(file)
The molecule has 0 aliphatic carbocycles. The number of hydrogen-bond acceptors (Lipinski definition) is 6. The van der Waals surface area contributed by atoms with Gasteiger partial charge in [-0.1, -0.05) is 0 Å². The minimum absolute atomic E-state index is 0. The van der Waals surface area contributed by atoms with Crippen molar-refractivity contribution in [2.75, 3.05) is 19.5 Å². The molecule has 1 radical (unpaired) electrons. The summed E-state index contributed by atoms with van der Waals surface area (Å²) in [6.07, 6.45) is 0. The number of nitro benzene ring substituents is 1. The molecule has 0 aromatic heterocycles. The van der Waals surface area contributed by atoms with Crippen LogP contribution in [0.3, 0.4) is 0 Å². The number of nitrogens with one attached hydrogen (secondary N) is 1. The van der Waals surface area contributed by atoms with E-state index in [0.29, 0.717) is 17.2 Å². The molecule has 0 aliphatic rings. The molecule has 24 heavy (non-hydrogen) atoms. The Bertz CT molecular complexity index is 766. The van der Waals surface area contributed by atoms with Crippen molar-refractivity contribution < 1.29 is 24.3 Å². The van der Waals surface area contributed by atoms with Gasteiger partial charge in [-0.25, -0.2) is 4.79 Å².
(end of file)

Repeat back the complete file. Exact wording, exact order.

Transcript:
The molecule has 0 aliphatic carbocycles. The number of hydrogen-bond acceptors (Lipinski definition) is 6. The van der Waals surface area contributed by atoms with Gasteiger partial charge in [-0.1, -0.05) is 0 Å². The minimum absolute atomic E-state index is 0. The van der Waals surface area contributed by atoms with Crippen molar-refractivity contribution in [2.75, 3.05) is 19.5 Å². The molecule has 1 radical (unpaired) electrons. The summed E-state index contributed by atoms with van der Waals surface area (Å²) in [6.07, 6.45) is 0. The number of nitro benzene ring substituents is 1. The molecule has 0 aromatic heterocycles. The van der Waals surface area contributed by atoms with Crippen LogP contribution in [0.3, 0.4) is 0 Å². The number of nitrogens with one attached hydrogen (secondary N) is 1. The van der Waals surface area contributed by atoms with E-state index in [0.29, 0.717) is 17.2 Å². The molecule has 0 aliphatic rings. The molecule has 24 heavy (non-hydrogen) atoms. The Bertz CT molecular complexity index is 766. The van der Waals surface area contributed by atoms with Crippen molar-refractivity contribution < 1.29 is 24.3 Å². The van der Waals surface area contributed by atoms with Gasteiger partial charge in [-0.25, -0.2) is 4.79 Å².